Bill Kristol thinks that the British Memo stems from a big misdirection play, one that pits the military planners against its civilian leadership, with the rank and file military as cast as the victims of Donald Rumsfeld's treachery. The reason for the plans laid out in the British memo?
Having rejected any idea of significantly expanding the size of American ground forces, the Rumsfeld-led Pentagon is on the verge of breaking the backs of the National Guard and the active duty Army. Moreover, there is no question that the U.S. is ill prepared for another serious crisis that might require the use of American military forces. [SNIP]Were it not for the subject matter, that whole second paragraph would sound like a gossip column. Whether anyone believes it to be true is irrelevant. Is the memo genuine or not? If so are the Kristol-reasons for it actually true or not? If so, to what purpose? Why in the world would Mr. Rumsfled want to undermine the efforts in the Middle East?
Secretary Rumsfeld has time and again said that he defers to his generals in Iraq about the number of troops needed. No one vaguely familiar with how decisions are made in this Pentagon believes that to be the case.
Other than the letter to Congress from former military planners, Mr. Kristol provides no evidence one way or the other for his suppostions in the op-ed piece. What I want to know, however is this: did any of those old soldiers--or the new ones--make any plans to defend against a world-wide blood feud?
In the blood feud, unlike war, you have no interest in bringing your enemy to his knees. You are not looking for your enemy to surrender to you; you are simply interested in killing some of his people in revenge for past injuries, real or imaginary -- nor does it matter in the least whether the people you kill today were the ones guilty of the past injuries that you claim to be avenging. In a blood feud, every member of the enemy tribe is a perfectly valid target for revenge. What is important is that some of their guys must be killed -- not necessarily anyone of any standing in their community. Just kill someone on the other side, and you have done what the logic of the blood feud commands you to do.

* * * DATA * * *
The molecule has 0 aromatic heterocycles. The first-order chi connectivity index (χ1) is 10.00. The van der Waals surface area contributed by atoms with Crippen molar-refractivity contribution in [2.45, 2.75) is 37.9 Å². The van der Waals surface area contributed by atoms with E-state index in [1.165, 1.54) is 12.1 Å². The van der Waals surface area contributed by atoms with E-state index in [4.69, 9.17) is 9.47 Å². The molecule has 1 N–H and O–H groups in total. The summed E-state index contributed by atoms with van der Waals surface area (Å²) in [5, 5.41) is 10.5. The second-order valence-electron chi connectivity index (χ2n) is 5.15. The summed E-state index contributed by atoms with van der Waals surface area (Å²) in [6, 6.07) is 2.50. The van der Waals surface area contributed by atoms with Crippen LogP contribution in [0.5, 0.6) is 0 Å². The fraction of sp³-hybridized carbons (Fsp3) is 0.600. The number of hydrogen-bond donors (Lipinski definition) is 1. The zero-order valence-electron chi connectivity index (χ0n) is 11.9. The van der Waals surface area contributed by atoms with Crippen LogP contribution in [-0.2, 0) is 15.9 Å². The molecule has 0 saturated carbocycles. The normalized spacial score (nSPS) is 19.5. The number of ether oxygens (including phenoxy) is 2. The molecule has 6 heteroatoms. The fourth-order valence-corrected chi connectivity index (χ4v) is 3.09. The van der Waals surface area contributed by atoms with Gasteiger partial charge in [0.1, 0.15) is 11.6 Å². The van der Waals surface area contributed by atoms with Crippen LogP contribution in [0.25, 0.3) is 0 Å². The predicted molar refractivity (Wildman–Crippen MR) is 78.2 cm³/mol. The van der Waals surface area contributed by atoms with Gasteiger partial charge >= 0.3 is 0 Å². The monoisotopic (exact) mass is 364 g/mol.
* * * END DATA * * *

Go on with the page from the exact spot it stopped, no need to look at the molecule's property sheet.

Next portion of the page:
In the blood feud there is no concept of decisive victory because there is no desire to end the blood feud. Rather the blood feud functions as a permanent "ethical" institution -- it is the way of life for those who participate in it; it is how they keep score and how they maintain their own rights and privileges. You don't feud to win, you feud to keep your enemy from winning -- and that is why the anthropologist of the Bedouin feud, Emrys Peters, has written the disturbing words: The feud is eternal.
Mr. Kristol continues:
And, indeed, as visiting members of Congress and military reporters have repeatedly reported from Iraq, the military officers there know quite well that more troops are needed, not less.Yes, "all the officers" know this. Gossip column fodder.
The British memo notes that, while Pentagon officials favor "a relatively bold reduction," the battlefield commanders "approach is more cautious." That is one way to put it. Another would be to say that Secretary Rumsfeld is putting the president's strategic vision at risk, while those soldiering in Iraq are trying to save a policy in the face of inadequate resources.That is, assuming the memo is a genuine one.
One of the factors that Mr. Kristol seems to be overlooking is the balancing act that needs to be maintained in Iraq. On one hand, there needs to be enough troops in theater to accomplish the objective(s). On the other hand, too many troops can actually hinder those objectives (one of those being to train enough Iraqis to defend themselves against the likes of Zarqawi, not to mention more formalized enemies).
Too many troops might make the Iraqis believe that we have plans on permanently occupying their country, in spite of what we say. And for those Iraqis that have no problem with this, it might make them believe that we’ll always be there as a buffer between them and the Zarqawis of the world.
Mr. Kristol thinks that this is some Machiavellian, inner-circle struggle between the Bush Administration, the DOD and the troops in the field. Well, I guess that's a lot more exciting than the deduction that war is complex and that every enemy is different. It does, however, make for good
gossip column op-ed material, as does the supposition that the SECDEF is purposely trying to undermine his boss's objectives.
UPDATE: It appears that the memo may be based in truth.
WASHINGTON - Major reductions in U.S. troop levels inAs has always been the nature of military planning, it is dictated by what the enemy does. No intrigue in that. I'm willing to go out on a limb and say that, were it not for the leak of that classified memo, this story would not be here.
Iraq next year appear increasingly likely, although
Pentagon officials said Monday it is too early to predict the specific size and timing.
The Pentagon is eager to pull some of its 135,000 troops out of Iraq in 2006, partly because the counterinsurgency is stretching the Army and Marine Corps perilously thin as casualties mount and partly because officials believe the presence of a large U.S. force is generating tacit support for anti-American violence. [SNIP]
Attempts by U.S. officials to predict the course of the insurgency have been off the mark, and officials have been forced more than once to scrap plans to reduce the U.S. force in Iraq.
Do any of these people understand the value of keeping military plans a secret? My answer is 'yes.'